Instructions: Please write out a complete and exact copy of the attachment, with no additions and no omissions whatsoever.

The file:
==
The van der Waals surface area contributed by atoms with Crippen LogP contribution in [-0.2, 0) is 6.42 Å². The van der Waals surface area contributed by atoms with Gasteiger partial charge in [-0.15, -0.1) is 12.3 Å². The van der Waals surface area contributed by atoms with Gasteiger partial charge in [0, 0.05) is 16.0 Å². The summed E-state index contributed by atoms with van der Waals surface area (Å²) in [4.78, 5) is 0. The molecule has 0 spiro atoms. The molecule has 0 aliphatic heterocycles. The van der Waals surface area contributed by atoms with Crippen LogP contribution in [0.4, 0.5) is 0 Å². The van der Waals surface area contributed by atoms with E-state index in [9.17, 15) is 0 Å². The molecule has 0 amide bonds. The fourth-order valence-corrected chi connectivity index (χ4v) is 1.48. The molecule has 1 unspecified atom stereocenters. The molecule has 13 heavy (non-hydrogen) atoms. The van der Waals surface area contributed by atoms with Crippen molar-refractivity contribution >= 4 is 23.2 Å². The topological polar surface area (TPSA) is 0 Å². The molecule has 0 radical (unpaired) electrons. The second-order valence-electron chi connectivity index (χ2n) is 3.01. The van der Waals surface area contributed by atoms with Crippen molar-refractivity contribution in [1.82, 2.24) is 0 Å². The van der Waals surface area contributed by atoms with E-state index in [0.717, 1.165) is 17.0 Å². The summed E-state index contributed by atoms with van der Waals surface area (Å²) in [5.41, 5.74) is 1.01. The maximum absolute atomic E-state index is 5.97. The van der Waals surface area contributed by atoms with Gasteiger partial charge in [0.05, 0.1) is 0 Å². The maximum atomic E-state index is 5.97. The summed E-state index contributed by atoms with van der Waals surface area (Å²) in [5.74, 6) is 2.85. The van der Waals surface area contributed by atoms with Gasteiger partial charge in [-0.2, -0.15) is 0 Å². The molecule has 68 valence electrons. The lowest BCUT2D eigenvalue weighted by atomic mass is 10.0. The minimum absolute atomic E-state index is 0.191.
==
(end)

The van der Waals surface area contributed by atoms with Crippen LogP contribution in [-0.2, 0) is 6.42 Å². The van der Waals surface area contributed by atoms with Gasteiger partial charge in [-0.15, -0.1) is 12.3 Å². The van der Waals surface area contributed by atoms with Gasteiger partial charge in [0, 0.05) is 16.0 Å². The summed E-state index contributed by atoms with van der Waals surface area (Å²) in [4.78, 5) is 0. The molecule has 0 spiro atoms. The molecule has 0 aliphatic heterocycles. The van der Waals surface area contributed by atoms with Crippen LogP contribution in [0.4, 0.5) is 0 Å². The van der Waals surface area contributed by atoms with E-state index in [9.17, 15) is 0 Å². The molecule has 0 amide bonds. The fourth-order valence-corrected chi connectivity index (χ4v) is 1.48. The molecule has 1 unspecified atom stereocenters. The molecule has 13 heavy (non-hydrogen) atoms. The van der Waals surface area contributed by atoms with Crippen molar-refractivity contribution >= 4 is 23.2 Å². The topological polar surface area (TPSA) is 0 Å². The molecule has 0 radical (unpaired) electrons. The second-order valence-electron chi connectivity index (χ2n) is 3.01. The van der Waals surface area contributed by atoms with Crippen molar-refractivity contribution in [1.82, 2.24) is 0 Å². The van der Waals surface area contributed by atoms with E-state index in [0.717, 1.165) is 17.0 Å². The summed E-state index contributed by atoms with van der Waals surface area (Å²) in [5.41, 5.74) is 1.01. The maximum absolute atomic E-state index is 5.97. The van der Waals surface area contributed by atoms with Gasteiger partial charge in [0.05, 0.1) is 0 Å². The maximum atomic E-state index is 5.97. The summed E-state index contributed by atoms with van der Waals surface area (Å²) in [5.74, 6) is 2.85. The van der Waals surface area contributed by atoms with Gasteiger partial charge in [-0.2, -0.15) is 0 Å². The molecule has 68 valence electrons. The lowest BCUT2D eigenvalue weighted by atomic mass is 10.0. The minimum absolute atomic E-state index is 0.191.